Graciela Chichilnisky is a Professor of Economics and Statistics at Columbia University in New York, as well as the Director of the Columbia Consortium for Risk Management. The views, opinions and positions expressed by the author of this blog are hers alone, and do not necessarily reflect the views, opinions or positions of Blouin News or Louise Blouin Media. This blog is part seven of a series.
Blueprint for Sustainable Development
The premises for Sustainable Development are:
1. Clean and Abundant Energy available worldwide
2. Sustainable growth in developing nations
3. Accelerating the transition to solar energy
4. Transforming fossil fuels into a clean alternative
Green Capitalism and Traffic lights for Human Survival ￼
New types of markets are needed to transform capitalism by providing incentives that make green economic projects more profitable than their alternatives, fostering conservation of biodiversity, clean water, a safe atmosphere — and some of them already exist and are described above. Green markets change GDP by valuing the Global Commons (the atmosphere, biodiversity, clean water) and they also link equity with efficiency.
Examples of green markets are:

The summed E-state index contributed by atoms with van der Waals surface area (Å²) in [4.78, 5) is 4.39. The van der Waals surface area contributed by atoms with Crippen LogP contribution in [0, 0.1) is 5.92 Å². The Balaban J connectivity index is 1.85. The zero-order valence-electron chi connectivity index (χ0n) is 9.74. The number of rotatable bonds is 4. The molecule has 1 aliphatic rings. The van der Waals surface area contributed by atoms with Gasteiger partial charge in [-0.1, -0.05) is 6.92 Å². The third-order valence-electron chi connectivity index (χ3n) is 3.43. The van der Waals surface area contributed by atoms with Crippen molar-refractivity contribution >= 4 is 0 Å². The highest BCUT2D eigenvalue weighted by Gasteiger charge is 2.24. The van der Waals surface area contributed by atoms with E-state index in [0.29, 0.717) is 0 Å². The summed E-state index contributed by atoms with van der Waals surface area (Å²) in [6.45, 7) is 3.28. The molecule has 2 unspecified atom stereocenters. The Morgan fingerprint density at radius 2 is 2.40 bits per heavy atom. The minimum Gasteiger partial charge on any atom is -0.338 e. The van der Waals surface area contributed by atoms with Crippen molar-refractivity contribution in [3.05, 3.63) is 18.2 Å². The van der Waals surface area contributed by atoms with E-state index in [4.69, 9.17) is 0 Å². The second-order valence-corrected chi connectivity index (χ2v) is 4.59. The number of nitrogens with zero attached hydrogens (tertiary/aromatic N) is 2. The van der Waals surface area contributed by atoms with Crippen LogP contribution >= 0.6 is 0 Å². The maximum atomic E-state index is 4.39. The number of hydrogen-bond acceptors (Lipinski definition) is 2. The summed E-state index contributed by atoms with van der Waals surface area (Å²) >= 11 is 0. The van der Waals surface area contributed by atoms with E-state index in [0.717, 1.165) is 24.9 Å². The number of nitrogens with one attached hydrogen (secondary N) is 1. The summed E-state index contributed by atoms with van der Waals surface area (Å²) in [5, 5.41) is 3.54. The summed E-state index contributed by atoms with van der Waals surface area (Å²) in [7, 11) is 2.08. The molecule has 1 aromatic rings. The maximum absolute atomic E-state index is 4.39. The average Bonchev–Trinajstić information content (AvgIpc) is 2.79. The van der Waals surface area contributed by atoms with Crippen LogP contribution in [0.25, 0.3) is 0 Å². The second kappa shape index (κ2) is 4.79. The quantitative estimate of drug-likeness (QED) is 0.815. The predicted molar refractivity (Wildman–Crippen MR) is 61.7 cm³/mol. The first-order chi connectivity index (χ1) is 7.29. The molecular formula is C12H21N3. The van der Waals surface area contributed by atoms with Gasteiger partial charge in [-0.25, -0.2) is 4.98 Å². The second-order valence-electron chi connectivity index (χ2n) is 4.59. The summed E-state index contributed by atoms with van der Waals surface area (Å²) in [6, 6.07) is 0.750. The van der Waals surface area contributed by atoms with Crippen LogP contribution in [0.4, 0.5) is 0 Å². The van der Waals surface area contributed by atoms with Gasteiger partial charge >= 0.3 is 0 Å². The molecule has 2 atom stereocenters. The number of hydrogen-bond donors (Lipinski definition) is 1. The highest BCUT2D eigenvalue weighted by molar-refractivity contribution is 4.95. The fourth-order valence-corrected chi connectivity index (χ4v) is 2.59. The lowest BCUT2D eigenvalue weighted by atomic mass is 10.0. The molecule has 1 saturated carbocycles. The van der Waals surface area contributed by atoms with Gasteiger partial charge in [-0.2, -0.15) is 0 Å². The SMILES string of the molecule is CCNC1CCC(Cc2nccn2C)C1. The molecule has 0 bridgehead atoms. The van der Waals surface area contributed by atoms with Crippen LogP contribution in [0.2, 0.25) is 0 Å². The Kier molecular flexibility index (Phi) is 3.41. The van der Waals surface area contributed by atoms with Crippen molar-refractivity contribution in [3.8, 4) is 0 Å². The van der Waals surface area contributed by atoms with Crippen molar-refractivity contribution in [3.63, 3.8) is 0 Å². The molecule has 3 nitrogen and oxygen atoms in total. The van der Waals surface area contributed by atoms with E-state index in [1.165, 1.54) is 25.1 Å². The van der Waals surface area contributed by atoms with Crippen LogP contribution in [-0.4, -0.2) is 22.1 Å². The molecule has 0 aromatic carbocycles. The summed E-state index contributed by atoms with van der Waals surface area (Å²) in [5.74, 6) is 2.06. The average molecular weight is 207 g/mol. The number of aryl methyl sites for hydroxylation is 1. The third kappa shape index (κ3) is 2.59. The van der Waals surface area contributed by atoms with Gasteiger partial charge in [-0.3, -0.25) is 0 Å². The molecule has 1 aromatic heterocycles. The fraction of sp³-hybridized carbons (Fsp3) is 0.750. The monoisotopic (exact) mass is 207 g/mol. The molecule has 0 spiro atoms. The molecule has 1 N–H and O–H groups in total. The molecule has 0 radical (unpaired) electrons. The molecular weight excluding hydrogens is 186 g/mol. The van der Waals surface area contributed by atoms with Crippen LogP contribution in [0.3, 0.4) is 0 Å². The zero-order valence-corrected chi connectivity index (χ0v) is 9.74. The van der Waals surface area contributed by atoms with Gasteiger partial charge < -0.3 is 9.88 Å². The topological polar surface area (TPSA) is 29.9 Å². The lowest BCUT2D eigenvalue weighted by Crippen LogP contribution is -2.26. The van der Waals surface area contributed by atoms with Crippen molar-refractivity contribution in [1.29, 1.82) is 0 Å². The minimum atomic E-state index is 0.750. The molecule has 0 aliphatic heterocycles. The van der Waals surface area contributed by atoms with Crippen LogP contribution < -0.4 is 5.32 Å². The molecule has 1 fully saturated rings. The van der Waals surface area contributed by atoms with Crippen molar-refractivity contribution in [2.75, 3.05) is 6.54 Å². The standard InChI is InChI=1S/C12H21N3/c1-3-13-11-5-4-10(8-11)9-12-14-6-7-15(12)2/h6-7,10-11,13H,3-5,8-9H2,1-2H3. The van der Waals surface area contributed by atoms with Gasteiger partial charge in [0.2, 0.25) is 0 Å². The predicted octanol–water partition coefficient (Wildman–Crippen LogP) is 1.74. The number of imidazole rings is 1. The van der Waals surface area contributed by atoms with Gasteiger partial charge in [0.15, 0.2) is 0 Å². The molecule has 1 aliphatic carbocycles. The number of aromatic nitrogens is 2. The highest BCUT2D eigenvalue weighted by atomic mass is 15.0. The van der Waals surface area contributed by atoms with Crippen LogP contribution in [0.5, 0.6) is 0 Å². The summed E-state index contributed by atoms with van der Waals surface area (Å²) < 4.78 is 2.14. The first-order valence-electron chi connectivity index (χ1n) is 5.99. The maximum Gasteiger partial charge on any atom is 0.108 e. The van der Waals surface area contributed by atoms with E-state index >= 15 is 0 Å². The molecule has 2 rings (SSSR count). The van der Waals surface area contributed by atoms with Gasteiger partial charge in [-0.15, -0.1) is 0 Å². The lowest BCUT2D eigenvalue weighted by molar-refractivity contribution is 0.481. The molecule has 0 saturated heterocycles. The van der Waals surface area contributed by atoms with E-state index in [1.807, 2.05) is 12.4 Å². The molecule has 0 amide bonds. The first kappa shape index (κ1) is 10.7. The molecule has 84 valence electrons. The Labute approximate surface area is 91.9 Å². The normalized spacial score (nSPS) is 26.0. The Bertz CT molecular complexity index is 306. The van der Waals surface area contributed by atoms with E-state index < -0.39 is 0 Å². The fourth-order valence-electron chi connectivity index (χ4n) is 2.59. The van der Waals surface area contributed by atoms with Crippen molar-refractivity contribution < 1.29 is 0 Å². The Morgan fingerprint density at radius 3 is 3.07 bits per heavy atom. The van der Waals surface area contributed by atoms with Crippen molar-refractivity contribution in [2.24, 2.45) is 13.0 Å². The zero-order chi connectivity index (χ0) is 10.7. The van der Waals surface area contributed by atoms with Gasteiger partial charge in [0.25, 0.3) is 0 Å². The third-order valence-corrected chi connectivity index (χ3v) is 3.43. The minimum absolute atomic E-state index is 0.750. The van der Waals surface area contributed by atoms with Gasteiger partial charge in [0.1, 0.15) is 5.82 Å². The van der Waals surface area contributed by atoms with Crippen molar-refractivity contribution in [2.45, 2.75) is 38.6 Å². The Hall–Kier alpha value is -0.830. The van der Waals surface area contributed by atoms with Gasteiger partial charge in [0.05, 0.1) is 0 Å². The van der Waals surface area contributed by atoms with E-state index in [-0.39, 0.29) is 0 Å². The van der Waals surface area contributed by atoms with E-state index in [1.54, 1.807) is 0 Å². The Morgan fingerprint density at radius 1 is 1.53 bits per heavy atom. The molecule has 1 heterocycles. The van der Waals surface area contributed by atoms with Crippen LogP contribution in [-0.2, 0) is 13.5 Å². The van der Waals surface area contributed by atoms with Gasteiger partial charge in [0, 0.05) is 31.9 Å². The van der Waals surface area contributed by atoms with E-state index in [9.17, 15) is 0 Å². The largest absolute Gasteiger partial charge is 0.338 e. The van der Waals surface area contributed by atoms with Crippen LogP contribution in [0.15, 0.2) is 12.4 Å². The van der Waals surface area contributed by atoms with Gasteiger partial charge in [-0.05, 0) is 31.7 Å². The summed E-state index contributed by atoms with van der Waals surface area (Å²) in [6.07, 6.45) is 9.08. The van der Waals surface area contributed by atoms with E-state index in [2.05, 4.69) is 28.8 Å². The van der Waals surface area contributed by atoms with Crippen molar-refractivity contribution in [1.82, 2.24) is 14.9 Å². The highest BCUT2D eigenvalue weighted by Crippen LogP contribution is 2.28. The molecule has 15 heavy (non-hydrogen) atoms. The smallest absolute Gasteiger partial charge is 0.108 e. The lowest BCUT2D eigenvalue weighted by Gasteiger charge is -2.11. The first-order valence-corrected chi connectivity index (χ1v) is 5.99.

- Carbon Market – international law since 2005
- SO2 Market in U.S. – trading at the CBOT since 1991
- Markets for Biodiversity – to emerge, they are proposed by the author and under U.N. consideration
- Markets for water are in the same condition
These markets provide the missing signal of scarcity that is normally provided by market prices when a good or service becomes very scarce. Such signals are tantamount to traffic lights for human survival. Here are sign posts to implement the above strategies going forward. In Copenhagen COP 15 December 2009 we were able to insert wording into the CDM allowing carbon negative technologies to be compensated as part of the CDM. Namely, that the CDM funds negative carbon technologies.
Economic Incentives for the Short and the Long Run
There is a major difference between long run and short run strategies. And long run strategies do not work for the short run. We need economic incentives for the short and for the long run. They are different because in the short run we must actually reduce carbon in the atmosphere and do so quickly – a carbon negative approach – and renewable energy as the long run solution. Renewable energy is too slow for the short run, since replacing a $55 trillion power plant infrastructure with renewable plants could take many decades. Action is needed sooner than that. For the short run we need carbon negative technologies that capture more carbon than what is emitted.
Trees do that – and they must be conserved to help preserve biodiversity. Biochar does that. But trees and other natural sinks are too slow for what we need today – see the beginning of this series.
Stay tuned for the next installment of this series on negative carbon.
– Graciela Chichilnisky